The Hidden Costs of a Ransomware Attack

According to 2021 data, the average cost to remediate a ransomware attack cost organizations an average of $1.85 million. 

According to 2021 data, the average cost to remediate a ransomware attack cost organizations an average of $1.85 million. In 2021, ransomware attacks nearly doubled from the previous year, skyrocketing by an astronomical 92.7%.

The unprecedented rise in ransomware attacks is due to a number of factors, including the increasing sophistication of hackers and the growing number of devices connected to the internet. With more devices online, there are more opportunities for hackers to exploit vulnerabilities and gain access to sensitive data.

For threat actors, ransomware is a lucrative attack method, and critical infrastructure is a prime target. From oil pipelines completely shutting down for weeks at a time, to water companies finding out they are no longer insurable, to attacks on the software supply chain, the mounting costs of ransomware attacks is simply astronomical.

Defensible Technology Founder & CEO, Steve Doty, shared key insights in a recent webinar with Industrial Defender CEO Jim Crowley, where they discussed the impact ransomware attacks are having on critical infrastructure and private equity firms is. And it’s not just money that’s at stake — it’s a whole lot more.

What Are the Hidden Costs of a Ransomware Attack?

When considering ransomware attacks, many of us only consider the amount of the ransom payment, but that is only a small fraction of the total cost of a successful ransomware attack.

A ransomware attack can potentially cost millions of dollars, adversely impacting the business in a variety of ways.

Lost Revenue

When ransomware strikes, you’re going to lose revenue. That lost revenue may be a direct result of the attack, in that your business continuity will have been upended with some of your systems rendered inaccessible by the malware. The lost revenue may also come from the ensuing fallout of becoming a victim of ransomware.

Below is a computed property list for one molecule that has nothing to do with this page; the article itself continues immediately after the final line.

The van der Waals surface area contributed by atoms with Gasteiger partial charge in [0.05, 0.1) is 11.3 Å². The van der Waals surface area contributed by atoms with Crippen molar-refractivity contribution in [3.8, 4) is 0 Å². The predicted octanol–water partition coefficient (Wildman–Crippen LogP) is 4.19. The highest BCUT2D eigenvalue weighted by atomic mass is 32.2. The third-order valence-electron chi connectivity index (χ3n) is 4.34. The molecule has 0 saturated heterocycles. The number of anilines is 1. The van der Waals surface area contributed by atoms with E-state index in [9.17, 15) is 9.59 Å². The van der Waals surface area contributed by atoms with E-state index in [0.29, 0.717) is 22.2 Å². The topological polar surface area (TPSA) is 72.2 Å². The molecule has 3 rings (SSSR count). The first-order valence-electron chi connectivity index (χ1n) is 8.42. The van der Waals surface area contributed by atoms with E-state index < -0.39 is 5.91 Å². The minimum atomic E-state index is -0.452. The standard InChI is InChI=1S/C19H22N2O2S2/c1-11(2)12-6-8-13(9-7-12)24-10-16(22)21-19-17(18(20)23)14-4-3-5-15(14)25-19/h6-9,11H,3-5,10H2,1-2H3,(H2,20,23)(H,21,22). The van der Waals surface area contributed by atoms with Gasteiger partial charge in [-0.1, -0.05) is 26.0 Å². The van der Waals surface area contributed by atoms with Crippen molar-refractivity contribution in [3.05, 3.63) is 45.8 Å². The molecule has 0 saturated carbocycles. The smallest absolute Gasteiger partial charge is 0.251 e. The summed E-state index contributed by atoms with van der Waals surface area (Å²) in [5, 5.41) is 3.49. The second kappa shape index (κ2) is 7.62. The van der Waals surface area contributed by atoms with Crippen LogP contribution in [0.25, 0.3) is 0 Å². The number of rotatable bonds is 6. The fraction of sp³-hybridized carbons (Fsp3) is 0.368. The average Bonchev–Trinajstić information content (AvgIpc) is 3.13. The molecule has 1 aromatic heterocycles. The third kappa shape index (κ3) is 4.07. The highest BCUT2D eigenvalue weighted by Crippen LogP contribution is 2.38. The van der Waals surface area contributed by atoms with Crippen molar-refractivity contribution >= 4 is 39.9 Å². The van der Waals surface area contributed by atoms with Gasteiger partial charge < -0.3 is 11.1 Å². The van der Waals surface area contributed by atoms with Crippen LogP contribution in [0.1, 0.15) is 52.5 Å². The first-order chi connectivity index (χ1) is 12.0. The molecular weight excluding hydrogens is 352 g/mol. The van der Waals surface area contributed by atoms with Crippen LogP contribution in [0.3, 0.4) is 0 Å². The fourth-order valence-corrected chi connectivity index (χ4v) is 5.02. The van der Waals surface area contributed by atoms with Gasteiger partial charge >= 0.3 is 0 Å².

Ransomware Payments

Ransom payments typically go into a cryptocurrency account, which can be very difficult to trace. While there have been some instances where businesses have been able to recover their data after paying the ransom, paying the ransom is generally not recommended, as there is no guarantee that the attacker will actually provide the decryption key, and even if they do, the experience can be very costly and disruptive for the business. 

In addition, by paying the ransom, businesses are effectively funding the attackers' future operations.

Post-Mortem Investigation

A ransomware attack can have significant business costs beyond the initial ransom payment. The victim company may need to hire forensic consultants to conduct a post-mortem investigation in order to determine how the attackers gained access to their systems and what data was encrypted. This can be a costly and time-consuming process, particularly if the attackers used sophisticated methods to cover their tracks, with most companies impacted by ransomware seeing downtime of anywhere from 2-4 weeks, and sometimes more.

Cyber Insurance Premium Increases